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MagiCog: Cognitive Approaches to Ancient Magic

  • Senate House, Malet Street Room G22/26 London WC1E 7HU (map)
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[Organised by Esther Eidinow, Irene Salvo and Tanja Scheer, and featuring a talk by Adam Parker]

“This workshop will explore cognitive approaches to ancient magical practices, bringing together scholars of ancient cultures with specialists in cognitive approaches to magic. It aims to expose scholarship on ancient magic to new cognitive approaches, and allow methodical exploration of the results; test the questions raised by different cognitive approaches to magic; encourage comparison between approaches used to study disparate ancient cultures; and contribute to contemporary debates on the nature and role of magic. 

We aim to discuss the practise of rituals, their perceived efficacy, and psychological functions; the role of emotions and the body in magical practices; the instrumentality of magical rituals, and/or their coercive nature; the performative nature of magical action, including the language of magic; the categorisation of ritual practices, including the interaction of magical actions with other types of symbolic behaviour and the historical context of institutional systems; magical practices as constituents of a cultural symbolic environment; the transmission of informed expertise in magic; and processes of learning magical knowledge.”

Thu, Jan 17, 2019, 9:00 AM –Fri, Jan 18, 2019, 3:30 PM GMT

The programme is as follows:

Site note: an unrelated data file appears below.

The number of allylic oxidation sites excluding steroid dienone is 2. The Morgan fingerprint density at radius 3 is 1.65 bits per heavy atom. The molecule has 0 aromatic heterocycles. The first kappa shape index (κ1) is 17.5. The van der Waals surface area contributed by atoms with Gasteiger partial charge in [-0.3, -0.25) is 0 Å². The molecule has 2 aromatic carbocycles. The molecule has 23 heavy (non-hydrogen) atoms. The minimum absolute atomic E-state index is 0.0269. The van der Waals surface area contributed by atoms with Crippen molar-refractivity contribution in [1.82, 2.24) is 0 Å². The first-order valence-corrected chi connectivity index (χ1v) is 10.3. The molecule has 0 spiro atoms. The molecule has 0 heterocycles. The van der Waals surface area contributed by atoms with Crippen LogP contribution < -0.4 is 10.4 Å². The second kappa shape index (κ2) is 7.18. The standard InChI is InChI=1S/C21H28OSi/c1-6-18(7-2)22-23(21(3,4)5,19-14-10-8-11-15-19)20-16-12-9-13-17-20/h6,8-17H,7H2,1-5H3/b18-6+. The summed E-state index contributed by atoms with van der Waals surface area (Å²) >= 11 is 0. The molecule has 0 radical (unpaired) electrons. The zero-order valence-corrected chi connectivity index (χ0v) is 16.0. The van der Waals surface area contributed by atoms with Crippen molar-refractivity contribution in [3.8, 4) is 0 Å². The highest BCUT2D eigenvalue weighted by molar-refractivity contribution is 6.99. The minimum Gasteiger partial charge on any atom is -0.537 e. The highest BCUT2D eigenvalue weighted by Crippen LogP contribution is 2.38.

Thursday, Jan 17

9.15 Introduction

9.30 Chris Gosden (Oxford), A Brief Description of Magic

10.15 Laura Feldt (SDU), The Role of Emotions in Magical Practice: the Mesopotamian Witchcraft Ritual Maqlû

11.00 Coffee break

11.30 Irene Salvo (Göttingen), Magical Knowledge and Learning Processesin Classical Athens: The Mental and Bodily Components

12.15 Yulia Ustinova (Ben Gurion), ‘Hands of Gods’ at Work: Magic and Hippocratic Catharsis

13.00 Lunch

14.00 Gustav Kuhn (Goldsmiths), Experiencing the Impossible: How Stage Magic Perpetuates Magical Beliefs

14.45 Jennifer Larson (Kent State), Causal Opacity or Causal Translucence? Magic, Causal Attribution and "the Ritual Stance"

15.30 Coffee break

16.00 Esther Eidinow (Bristol), Ancient Greek Magic: A Culture of Anxiety?

16.45 Anton Alvar (Málaga), Embodied Theories of Knowledge and the Evil Eye in the Roman World

Friday, Jan 18th

9.30 Jesper Sørensen (Aarhus), The Creation of Special Force: Reinvestigating Mana  through Cognitive Science

10.15 Celia Sánchez Natalías (Zaragoza), To Catch a Thief in Roman Britain

11.00 Coffee break

11.30 Adam Parker (OU), Teething Problems: Pierced Tooth Pendants and the Protection of Pain in Roman Childhood

12.15 Lambros Malafouris (Oxford), Magical Thinging: On the Agency and Semiotics of Matter

13.00 Lunch

14.00 Franziska Naether (Leipzig), The Ignorant Pharaoh? Oracles in an Egyptian Narrative

14.45 Eleni Pachoumi (HOU/Oxford), Ritual Actions and Words in the Greek Magical Papyri from Roman Egypt

15.30 Concluding Thoughts

15.45 End

For more information and booking details, see

Image: From the British Museum Collection Online. Magical gem; intaglio; haematite. Museum number: OA.9967 © Trustees of the British Museum